2008 Indie MMO Developers Conference - The Newbie Experience
While attending the 2008 Indie MMO Developer's Conference in Minneapolis, Community Manager Laura Genender sat in on a panel discussing the importance of the newbie experience. In this report, she brings the thoughs of the panelsts and those of her own to the table as she discusses this important element of game design.
The first ten minutes of your experience in a new MMO world are pivotal. The fate of your character (and subscription) rests on the back of you enjoying and understanding gameplay in those first 10 minutes; your continued interest and intrigue depend on the challenge and distinctiveness of the world and game systems. An MMO must be revealing enough to gain your interest, but secretive enough to make you log back in. It’s like some cybernetic courting dance of man and program.
So why the heck do so many newbie experiences suck?
This past weekend at the Indie MMO Game Developers Conference, I attended a panel featuring Brian ‘Psychochild’ Green, Meridian 59 designer and founder of Near Death Studios; Scott Hartsman, previous EQ2 maven now gone indie; Kelly ‘Ophelea’ Heckman, game journalism diva and now running Gamersinfo.net; and Jason Murdick, Product Developer for Simutronics Inc. This panel dealt with the all important topic of “Designing the New Player Experience.”
While the IMGD conference mainly deals with Indie MMO design, the concepts discussed in this panel should, in my opinion, be applied to every MMO in past, present, and future existence. I cannot stress enough the importance that I, as a frequent new player in dozens of MMOs, see in the newbie experience. I don’t even what to impart tales of how many times I’ve encountered newbie frustrations, from becoming lost in a dark FIELD due to my inability to use a lantern, to being killed repeatedly by malicious and bored high level players. And I consider myself a savvy MMO player and I quickly pick up new controls and commands – imagine how it is for the true newbies, fresh off the google.com street.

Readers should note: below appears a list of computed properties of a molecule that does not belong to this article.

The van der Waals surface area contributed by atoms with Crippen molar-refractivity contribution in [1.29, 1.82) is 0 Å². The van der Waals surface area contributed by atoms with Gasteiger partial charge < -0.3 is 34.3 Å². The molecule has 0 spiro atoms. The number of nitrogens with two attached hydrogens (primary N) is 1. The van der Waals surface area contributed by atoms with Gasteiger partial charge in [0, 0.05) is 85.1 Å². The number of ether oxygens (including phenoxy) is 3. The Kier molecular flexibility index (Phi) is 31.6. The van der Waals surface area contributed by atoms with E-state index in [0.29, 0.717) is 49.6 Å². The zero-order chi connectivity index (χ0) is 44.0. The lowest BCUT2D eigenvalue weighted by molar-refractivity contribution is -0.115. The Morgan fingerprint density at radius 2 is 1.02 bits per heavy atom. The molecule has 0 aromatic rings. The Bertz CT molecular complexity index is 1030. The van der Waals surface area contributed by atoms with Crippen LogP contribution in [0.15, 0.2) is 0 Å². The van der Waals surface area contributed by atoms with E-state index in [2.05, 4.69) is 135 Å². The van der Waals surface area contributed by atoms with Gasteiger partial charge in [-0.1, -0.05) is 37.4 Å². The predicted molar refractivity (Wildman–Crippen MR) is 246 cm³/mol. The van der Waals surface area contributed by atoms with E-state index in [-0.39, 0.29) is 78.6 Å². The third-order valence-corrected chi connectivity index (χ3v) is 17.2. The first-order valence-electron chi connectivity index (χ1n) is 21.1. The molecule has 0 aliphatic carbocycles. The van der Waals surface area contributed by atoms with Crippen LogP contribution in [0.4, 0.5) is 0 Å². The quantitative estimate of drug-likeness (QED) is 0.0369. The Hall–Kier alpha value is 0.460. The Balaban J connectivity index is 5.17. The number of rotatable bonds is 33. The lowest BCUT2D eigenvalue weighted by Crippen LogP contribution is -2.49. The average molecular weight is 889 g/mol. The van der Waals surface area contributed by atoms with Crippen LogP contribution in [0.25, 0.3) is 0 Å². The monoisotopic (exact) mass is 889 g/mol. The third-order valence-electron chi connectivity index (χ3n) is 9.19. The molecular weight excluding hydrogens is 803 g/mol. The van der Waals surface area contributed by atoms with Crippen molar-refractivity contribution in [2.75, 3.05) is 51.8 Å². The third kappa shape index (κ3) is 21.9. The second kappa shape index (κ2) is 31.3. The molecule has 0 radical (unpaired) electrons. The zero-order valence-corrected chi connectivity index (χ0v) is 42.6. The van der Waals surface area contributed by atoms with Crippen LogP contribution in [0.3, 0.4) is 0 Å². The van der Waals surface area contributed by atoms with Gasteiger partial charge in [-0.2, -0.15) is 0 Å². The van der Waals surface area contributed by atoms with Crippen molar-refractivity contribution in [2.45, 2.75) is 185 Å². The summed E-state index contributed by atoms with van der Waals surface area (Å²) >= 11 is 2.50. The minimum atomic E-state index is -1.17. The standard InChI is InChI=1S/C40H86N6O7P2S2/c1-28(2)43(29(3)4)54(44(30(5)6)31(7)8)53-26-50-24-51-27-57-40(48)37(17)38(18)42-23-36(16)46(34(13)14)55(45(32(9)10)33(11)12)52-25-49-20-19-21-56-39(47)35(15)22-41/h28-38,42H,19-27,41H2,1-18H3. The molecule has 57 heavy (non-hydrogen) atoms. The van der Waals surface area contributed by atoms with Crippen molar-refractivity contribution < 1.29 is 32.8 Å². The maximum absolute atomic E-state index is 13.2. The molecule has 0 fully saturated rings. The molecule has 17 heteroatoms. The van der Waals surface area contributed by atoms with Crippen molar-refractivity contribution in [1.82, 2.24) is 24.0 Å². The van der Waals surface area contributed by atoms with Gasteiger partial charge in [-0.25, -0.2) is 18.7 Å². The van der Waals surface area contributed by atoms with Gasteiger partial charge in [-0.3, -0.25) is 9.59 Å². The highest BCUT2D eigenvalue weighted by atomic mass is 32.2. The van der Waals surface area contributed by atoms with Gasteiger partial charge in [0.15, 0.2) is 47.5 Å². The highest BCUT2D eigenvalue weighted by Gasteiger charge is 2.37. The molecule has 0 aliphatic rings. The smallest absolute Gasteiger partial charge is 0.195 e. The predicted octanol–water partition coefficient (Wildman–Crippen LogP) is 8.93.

Our first topic was the concept of social learning vs. tutorial learning. MMOs are inherently social to a certain degree; even if you’re a soloer, you surely buy/sell armor from your peers. Even if you are killing those peers, well, that’s interacting. Is it best to induct new players to your gameplay via social methods (such as newbie channels, mentorship programs, etc), or a tutorial?
While I was an active mentor in A Tale In The Desert and am always a proponent of community interaction (go figure!), I’d have to agree with Hartsman’s view of the situation: you just can’t count on gamers to have friends. And even more importantly, you can’t count on gamers to have good friends! Whether you use a referral program or a mentorship program, there’s such a risk of players participating poorly, or for the wrong reasons. This was one of the failings of ATITD’s mentorship system, where players earned shrines that helped progress them through the game by getting 7 newbies to subscribe. Sure, some players took time to nurture and teach their newbies, but some brute forced it by intercepting as many as possible and hoping that ONE of them would stay. For the developer, that’s a lot of lost potential.